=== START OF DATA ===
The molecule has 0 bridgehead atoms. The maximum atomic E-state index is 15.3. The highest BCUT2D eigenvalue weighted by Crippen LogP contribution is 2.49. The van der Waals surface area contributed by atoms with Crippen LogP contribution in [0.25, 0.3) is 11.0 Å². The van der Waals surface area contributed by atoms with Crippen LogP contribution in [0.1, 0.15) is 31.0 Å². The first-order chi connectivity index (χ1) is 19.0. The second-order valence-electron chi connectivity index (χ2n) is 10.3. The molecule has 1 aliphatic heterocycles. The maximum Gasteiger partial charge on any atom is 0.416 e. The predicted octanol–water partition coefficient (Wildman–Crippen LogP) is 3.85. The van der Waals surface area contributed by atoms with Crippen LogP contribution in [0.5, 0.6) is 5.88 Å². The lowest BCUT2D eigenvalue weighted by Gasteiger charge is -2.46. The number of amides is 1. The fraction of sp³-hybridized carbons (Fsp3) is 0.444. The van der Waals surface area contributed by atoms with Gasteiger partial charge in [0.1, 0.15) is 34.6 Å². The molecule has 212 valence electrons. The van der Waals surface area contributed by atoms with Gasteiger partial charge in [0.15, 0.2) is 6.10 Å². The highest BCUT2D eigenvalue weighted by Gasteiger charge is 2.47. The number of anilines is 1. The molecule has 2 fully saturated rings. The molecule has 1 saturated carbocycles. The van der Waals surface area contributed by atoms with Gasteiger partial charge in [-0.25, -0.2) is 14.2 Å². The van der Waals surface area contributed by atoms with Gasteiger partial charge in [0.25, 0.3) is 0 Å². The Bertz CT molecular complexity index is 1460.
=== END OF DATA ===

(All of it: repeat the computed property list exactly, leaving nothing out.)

The molecule has 0 bridgehead atoms. The maximum atomic E-state index is 15.3. The highest BCUT2D eigenvalue weighted by Crippen LogP contribution is 2.49. The van der Waals surface area contributed by atoms with Crippen LogP contribution in [0.25, 0.3) is 11.0 Å². The van der Waals surface area contributed by atoms with Crippen LogP contribution in [0.1, 0.15) is 31.0 Å². The first-order chi connectivity index (χ1) is 19.0. The second-order valence-electron chi connectivity index (χ2n) is 10.3. The molecule has 1 aliphatic heterocycles. The maximum Gasteiger partial charge on any atom is 0.416 e. The predicted octanol–water partition coefficient (Wildman–Crippen LogP) is 3.85. The van der Waals surface area contributed by atoms with Crippen LogP contribution in [0.5, 0.6) is 5.88 Å². The lowest BCUT2D eigenvalue weighted by Gasteiger charge is -2.46. The number of amides is 1. The fraction of sp³-hybridized carbons (Fsp3) is 0.444. The van der Waals surface area contributed by atoms with Gasteiger partial charge in [0.1, 0.15) is 34.6 Å². The molecule has 212 valence electrons. The van der Waals surface area contributed by atoms with Gasteiger partial charge in [0.15, 0.2) is 6.10 Å². The highest BCUT2D eigenvalue weighted by Gasteiger charge is 2.47. The number of anilines is 1. The molecule has 2 fully saturated rings. The molecule has 1 saturated carbocycles. The van der Waals surface area contributed by atoms with Gasteiger partial charge in [-0.25, -0.2) is 14.2 Å². The van der Waals surface area contributed by atoms with Gasteiger partial charge in [0.25, 0.3) is 0 Å². The Bertz CT molecular complexity index is 1460.